Purpose We evaluated the feasibility of using a portable infrared thermal camera to quantify the degree of thermal dysregulation (cold hands/feet) and test for naturally occurring within-patient skin temperature asymmetry in Rett syndrome. Procedures Infrared thermal images were acquired passively from 15 patients (mean age = 13.7 years, range 4-47) with clinical diagnoses of Rett. Images were acquired using a FLIR T400 infrared thermal camera (still images recorded at 5 Hz, resolution of 320 × 240 pixels, thermal sensitivity = 0.05°C; capture session lasted approximately 3 minutes). The infrared thermal camera was orthogonal to the body part (hands, feet) and positioned approximately 1 meter from the skin's surface. Results There were large intraindividual left/right differences in temperature. Seven (47%) and eight (53%) patients had statistically significant (P <0.05) left/right asymmetries between hands (mean difference = 0.87°C, standard deviation = 1.21) and feet (mean difference = 1.73°C, standard deviation = 3.03), respectively. Coders were reliable (intraclass correlations 0.97-0.99) on temperatures and selection of anatomical regions of interest. Conclusions The degree of thermal asymmetry may reflect prolonged activity of the sympathetic nervous system and individual differences in sympathetic regulation. As clinical trials emerge and endpoints are considered, portable infrared thermal camera may provide one noninvasive means of evaluating changes in sympathetic regulation.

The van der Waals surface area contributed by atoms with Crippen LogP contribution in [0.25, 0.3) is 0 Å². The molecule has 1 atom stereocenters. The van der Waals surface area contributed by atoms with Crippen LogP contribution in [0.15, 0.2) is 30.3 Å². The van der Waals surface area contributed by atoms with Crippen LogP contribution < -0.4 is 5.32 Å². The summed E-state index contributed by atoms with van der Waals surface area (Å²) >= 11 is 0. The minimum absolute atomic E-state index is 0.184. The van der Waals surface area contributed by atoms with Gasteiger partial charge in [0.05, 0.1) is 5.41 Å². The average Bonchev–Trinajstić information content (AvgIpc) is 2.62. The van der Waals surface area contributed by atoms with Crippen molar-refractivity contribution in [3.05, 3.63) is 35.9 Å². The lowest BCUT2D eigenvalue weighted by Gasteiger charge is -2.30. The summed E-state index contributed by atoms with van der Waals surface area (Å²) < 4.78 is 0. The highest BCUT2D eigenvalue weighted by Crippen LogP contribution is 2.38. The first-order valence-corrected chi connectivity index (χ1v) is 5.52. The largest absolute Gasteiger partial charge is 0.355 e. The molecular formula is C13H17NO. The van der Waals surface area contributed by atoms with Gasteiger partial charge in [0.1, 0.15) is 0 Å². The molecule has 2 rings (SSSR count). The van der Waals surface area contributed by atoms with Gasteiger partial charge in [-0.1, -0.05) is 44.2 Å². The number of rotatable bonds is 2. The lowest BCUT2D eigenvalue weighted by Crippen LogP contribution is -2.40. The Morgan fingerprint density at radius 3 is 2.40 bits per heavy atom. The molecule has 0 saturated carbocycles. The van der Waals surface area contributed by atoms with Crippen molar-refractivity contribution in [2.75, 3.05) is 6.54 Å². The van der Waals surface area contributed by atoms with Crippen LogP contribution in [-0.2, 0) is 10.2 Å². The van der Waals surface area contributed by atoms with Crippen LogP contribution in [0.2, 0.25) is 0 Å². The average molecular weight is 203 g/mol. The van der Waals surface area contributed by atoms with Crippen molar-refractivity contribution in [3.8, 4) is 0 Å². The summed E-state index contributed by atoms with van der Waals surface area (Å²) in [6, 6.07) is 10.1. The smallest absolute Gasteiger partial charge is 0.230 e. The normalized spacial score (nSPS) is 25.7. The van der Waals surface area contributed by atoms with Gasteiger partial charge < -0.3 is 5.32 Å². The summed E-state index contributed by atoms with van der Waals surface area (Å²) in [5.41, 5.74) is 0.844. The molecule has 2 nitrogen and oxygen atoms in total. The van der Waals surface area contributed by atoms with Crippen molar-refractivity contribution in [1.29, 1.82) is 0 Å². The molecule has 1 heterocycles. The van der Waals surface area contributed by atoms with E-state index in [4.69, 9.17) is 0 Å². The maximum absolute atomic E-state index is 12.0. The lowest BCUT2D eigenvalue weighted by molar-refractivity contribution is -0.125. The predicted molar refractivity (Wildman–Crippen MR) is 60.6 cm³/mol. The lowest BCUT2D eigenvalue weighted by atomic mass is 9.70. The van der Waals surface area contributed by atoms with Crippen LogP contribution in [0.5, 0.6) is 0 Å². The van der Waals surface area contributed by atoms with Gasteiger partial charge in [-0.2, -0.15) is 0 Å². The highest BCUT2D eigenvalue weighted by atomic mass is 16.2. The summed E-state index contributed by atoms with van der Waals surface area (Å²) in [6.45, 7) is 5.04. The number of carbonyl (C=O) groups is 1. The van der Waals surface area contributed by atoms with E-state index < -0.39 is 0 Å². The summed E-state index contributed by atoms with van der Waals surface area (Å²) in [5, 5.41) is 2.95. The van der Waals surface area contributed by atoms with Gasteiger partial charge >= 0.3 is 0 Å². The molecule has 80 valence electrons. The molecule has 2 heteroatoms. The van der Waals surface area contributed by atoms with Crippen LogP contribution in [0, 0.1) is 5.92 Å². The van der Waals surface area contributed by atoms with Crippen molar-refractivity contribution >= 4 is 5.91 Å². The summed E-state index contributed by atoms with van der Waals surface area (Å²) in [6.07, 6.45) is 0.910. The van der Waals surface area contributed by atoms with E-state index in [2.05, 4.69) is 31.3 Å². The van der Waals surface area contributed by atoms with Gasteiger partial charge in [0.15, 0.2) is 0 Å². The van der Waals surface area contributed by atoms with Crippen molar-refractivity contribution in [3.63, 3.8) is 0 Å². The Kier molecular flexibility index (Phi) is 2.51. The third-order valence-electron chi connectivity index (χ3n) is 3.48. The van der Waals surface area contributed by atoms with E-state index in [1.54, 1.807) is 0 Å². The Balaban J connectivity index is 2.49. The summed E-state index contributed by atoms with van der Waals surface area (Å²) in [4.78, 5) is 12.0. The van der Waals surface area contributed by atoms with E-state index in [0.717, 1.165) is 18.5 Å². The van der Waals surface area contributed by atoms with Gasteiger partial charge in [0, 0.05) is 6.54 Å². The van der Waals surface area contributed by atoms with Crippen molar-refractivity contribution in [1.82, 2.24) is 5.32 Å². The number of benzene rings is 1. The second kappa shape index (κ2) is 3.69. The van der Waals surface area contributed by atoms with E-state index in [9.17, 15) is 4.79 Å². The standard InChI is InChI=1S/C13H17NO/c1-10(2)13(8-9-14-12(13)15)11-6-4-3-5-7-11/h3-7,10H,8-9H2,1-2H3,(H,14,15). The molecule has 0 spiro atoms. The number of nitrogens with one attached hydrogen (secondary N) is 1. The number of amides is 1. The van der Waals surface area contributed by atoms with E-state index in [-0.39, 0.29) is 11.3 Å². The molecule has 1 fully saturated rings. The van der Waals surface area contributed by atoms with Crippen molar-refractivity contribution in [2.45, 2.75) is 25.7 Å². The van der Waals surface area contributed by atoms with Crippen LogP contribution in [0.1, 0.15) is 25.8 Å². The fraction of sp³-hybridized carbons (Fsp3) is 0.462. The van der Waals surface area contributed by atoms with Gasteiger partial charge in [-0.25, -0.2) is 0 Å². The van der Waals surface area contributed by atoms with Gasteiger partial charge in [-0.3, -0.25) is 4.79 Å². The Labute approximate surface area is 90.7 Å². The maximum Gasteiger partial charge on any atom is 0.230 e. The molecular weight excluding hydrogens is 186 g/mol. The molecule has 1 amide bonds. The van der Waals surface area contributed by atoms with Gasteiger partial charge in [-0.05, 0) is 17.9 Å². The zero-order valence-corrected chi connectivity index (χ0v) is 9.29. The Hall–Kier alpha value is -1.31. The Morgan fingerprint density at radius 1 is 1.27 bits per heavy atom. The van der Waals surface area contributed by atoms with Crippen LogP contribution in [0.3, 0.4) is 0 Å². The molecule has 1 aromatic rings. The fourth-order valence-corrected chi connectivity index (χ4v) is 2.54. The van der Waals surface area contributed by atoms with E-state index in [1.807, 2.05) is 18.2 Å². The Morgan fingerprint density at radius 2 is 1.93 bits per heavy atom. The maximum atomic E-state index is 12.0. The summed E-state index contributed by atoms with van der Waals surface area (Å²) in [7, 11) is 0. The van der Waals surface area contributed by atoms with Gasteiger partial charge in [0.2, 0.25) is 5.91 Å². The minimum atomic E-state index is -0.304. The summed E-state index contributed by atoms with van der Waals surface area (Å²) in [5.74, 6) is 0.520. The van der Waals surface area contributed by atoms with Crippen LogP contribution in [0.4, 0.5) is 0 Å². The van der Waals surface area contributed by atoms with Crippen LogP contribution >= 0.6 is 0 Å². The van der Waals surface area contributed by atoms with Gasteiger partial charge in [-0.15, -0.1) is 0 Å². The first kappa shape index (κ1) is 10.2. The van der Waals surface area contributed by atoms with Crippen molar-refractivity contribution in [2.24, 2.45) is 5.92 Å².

|Original language||English (US)|
|Number of pages||4|
|State||Published - Aug 1 2015|
Bibliographical noteFunding Information:
Supported, in part, by NIH Grants HD44763 and HD35682 . The funder played no part in study design, data collection, or data analysis for this study and was not involved in the preparation of the manuscript or the decision to submit for publication. We are grateful to the Minnesota Rett Syndrome Research Association, the parents, and their daughters for their trust, support, and patience.
- Rett syndrome
- infra-red thermal
- peripheral asymmetry
- skin temperature